The Black Keys Shun Spotify, Other Streaming Services

A couple of weeks ago I was having dinner with a couple of music industry friends — one who manages a few quite popular bands and another who founded a startup that streams concerts on the web — and at some point the conversation turned to music streaming services like Spotify, MOG, Rhapsody, Rdio, Pandora, etc.

In one corner, my music startup founder friend didn’t understand how making ones music available on such services could possibly be financially viable for anyone but the industry’s biggest stars (It takes four million streams in a month for an artist to earn the equivalent of minimum wage during the same month). In the other corner, my music industry manager friend argued that it’s not about the money, that the exposure the artists get through such services renders the little money they receive from having their music streamed inconsequential, that it’s all about creating fans who will buy tickets to shows, merchandise, etc. It was an interesting conversation that I’ve continued to think about occasionally since it took place, and I was reminded of it again today after learning that the Black Keys, like Coldplay and Adele before them, won’t be streaming their latest album, El Camino, on any of the services.

“We decided for this album to not allow music services to stream the entire album, because it’s becoming more popular, but it still isn’t at a point where you’re able to replace royalties from record sales with the royalties from streams,” Patrick Carney said in a VH1 interview. “So it felt unfair to people who purchased our album to allow people to just go on a website and stream the album for free whenever they wanted.” He added, “For a band that makes a living selling music, it’s not at a point yet to be feasible for us. It’s set up to be a little bit more fair for the labels than it is for the artists, I think.”

Here’s the VH1 interview in question

So Carney says that it’s not profitable for artists to make their music available on streaming services. On the flip side of all of this is whether the streaming services themselves can ever be profitable. Gigaom argues that they cannot due to the outrageous demands on them made by labels.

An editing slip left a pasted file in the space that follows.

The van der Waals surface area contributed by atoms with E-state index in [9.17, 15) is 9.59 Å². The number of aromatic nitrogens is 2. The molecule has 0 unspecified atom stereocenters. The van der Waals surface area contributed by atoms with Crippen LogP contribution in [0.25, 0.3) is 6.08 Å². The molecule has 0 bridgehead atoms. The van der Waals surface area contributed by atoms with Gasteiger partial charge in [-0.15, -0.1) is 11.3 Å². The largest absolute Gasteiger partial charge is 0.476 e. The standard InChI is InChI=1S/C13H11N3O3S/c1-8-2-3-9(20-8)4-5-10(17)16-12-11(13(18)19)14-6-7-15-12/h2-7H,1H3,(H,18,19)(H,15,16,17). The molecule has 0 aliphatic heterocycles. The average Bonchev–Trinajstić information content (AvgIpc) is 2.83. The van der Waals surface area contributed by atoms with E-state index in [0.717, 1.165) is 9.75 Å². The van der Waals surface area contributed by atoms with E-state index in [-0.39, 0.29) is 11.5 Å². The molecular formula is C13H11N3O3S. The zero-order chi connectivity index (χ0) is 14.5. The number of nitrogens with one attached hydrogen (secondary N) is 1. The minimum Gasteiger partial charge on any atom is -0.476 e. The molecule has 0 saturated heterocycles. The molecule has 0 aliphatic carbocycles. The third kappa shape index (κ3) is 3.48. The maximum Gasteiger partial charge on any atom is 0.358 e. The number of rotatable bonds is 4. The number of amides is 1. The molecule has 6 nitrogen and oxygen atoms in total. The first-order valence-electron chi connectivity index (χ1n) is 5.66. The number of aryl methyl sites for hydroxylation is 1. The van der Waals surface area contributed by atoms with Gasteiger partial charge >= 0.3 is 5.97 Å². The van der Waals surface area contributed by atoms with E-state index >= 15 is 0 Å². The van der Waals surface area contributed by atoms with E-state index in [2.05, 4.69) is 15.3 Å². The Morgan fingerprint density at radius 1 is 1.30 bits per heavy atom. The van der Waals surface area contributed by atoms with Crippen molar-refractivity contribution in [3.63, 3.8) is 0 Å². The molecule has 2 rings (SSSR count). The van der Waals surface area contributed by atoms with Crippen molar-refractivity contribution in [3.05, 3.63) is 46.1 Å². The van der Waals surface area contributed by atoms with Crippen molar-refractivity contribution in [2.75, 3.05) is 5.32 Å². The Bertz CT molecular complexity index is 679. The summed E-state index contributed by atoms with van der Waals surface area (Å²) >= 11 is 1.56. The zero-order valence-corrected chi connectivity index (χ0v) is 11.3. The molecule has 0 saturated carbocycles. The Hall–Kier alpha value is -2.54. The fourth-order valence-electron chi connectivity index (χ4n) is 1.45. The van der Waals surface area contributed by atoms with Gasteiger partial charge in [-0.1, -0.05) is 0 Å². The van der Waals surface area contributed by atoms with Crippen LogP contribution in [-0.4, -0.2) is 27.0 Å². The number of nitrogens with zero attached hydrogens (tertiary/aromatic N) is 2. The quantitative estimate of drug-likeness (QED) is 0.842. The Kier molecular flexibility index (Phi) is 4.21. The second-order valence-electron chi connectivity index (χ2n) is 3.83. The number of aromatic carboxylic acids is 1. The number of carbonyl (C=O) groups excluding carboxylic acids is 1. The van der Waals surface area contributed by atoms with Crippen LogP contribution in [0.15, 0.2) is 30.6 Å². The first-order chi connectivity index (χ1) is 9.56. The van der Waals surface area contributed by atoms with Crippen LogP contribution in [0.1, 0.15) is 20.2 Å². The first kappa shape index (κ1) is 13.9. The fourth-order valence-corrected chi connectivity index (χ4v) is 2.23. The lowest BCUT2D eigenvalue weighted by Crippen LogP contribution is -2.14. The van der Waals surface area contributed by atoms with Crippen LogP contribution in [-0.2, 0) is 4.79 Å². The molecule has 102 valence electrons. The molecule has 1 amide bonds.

Imagine a new hot-dog selling venture. Let’s also say there’s only one supplier to purchase hot dogs from. Instead of simply charging a fixed price for hot dogs, that supplier demands the HIGHER of the following: $1 per hot dog sold OR $2 for every customer served OR 50 percent of all revenues for anything sold in the store. In addition, the supplier requires a two-year minimum order of 300 hot dogs per day, payable all in advance. If fewer hot dogs are sold, there is no refund. If more than 300 hot dogs are sold each day, payments to the supplier are generated by calculating $2 per customer or 50 percent of total revenues, so an additional payment is due to the supplier. After the first two years, the supplier can unilaterally adjust any of the pricing terms and the shop can never switch suppliers.

Would this imaginary hot dog establishment be able to generate a profit? Never, because the economics are one-sided. The supplier will always elect the formula that captures the largest amount of money for themselves, completely disregarding the financial viability of the store. If the store miraculously managed to generate a profit, the landlord would simply raise the rates after two years.

Such economic demands may be imaginary for the hot dog business, but they are the stark reality that every digital-music subscription service such as Spotify, Rhapsody, MOG, Rdio, and others must confront. These details aren’t well-known because digital music service deals are always wrapped tightly with strict non-disclosure agreements.

I don’t know about you, but this all enrages the hell out of me. Here you have incredible demand for something where the people creating the product and the people who created the delivery system for said product are both being squeezed by the middle men? This has to be the first time in the history of commerce where this has happened, right?

Personally, I’ve been using streaming services here and there, and then when I do I usually use them as a tool to discover new music that I almost always turn around and buy on iTunes or Amazon — and then I often buy tickets to go see live performances by the people whose music I buy. Sounds like I’m the dream consumer for the artists, labels AND the streaming services! Why can’t people just be more like me?